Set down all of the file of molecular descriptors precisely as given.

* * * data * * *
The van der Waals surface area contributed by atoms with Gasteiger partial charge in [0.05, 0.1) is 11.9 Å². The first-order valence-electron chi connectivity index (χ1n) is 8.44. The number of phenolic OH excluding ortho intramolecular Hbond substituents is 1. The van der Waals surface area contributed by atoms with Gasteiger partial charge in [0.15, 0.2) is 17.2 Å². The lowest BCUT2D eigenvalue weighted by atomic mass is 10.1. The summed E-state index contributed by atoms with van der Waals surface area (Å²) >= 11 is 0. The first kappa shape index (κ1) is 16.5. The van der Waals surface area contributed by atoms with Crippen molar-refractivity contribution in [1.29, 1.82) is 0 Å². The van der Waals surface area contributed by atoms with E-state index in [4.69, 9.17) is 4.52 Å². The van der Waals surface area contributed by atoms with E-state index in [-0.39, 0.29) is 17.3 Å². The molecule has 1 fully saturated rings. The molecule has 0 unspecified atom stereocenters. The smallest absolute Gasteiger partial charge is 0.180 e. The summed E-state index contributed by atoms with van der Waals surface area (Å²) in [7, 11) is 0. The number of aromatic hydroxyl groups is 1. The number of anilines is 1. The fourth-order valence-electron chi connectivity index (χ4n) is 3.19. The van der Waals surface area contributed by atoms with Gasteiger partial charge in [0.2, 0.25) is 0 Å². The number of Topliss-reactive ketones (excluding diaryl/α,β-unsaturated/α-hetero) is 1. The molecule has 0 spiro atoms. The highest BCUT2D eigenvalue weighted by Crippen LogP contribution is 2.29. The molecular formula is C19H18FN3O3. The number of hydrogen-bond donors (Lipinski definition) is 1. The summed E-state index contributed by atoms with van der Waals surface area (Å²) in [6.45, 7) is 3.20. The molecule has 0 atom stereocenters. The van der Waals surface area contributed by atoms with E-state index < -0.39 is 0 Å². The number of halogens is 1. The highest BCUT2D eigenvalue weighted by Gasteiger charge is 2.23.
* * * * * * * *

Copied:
The van der Waals surface area contributed by atoms with Gasteiger partial charge in [0.05, 0.1) is 11.9 Å². The first-order valence-electron chi connectivity index (χ1n) is 8.44. The number of phenolic OH excluding ortho intramolecular Hbond substituents is 1. The van der Waals surface area contributed by atoms with Gasteiger partial charge in [0.15, 0.2) is 17.2 Å². The lowest BCUT2D eigenvalue weighted by atomic mass is 10.1. The summed E-state index contributed by atoms with van der Waals surface area (Å²) >= 11 is 0. The first kappa shape index (κ1) is 16.5. The van der Waals surface area contributed by atoms with Crippen molar-refractivity contribution in [1.29, 1.82) is 0 Å². The van der Waals surface area contributed by atoms with E-state index in [4.69, 9.17) is 4.52 Å². The van der Waals surface area contributed by atoms with E-state index in [-0.39, 0.29) is 17.3 Å². The molecule has 1 fully saturated rings. The molecule has 0 unspecified atom stereocenters. The smallest absolute Gasteiger partial charge is 0.180 e. The summed E-state index contributed by atoms with van der Waals surface area (Å²) in [7, 11) is 0. The number of aromatic hydroxyl groups is 1. The number of anilines is 1. The fourth-order valence-electron chi connectivity index (χ4n) is 3.19. The van der Waals surface area contributed by atoms with Gasteiger partial charge in [0.2, 0.25) is 0 Å². The number of Topliss-reactive ketones (excluding diaryl/α,β-unsaturated/α-hetero) is 1. The molecule has 0 spiro atoms. The highest BCUT2D eigenvalue weighted by Crippen LogP contribution is 2.29. The molecular formula is C19H18FN3O3. The number of hydrogen-bond donors (Lipinski definition) is 1. The summed E-state index contributed by atoms with van der Waals surface area (Å²) in [6.45, 7) is 3.20. The molecule has 0 atom stereocenters. The van der Waals surface area contributed by atoms with E-state index < -0.39 is 0 Å². The number of halogens is 1. The highest BCUT2D eigenvalue weighted by Gasteiger charge is 2.23.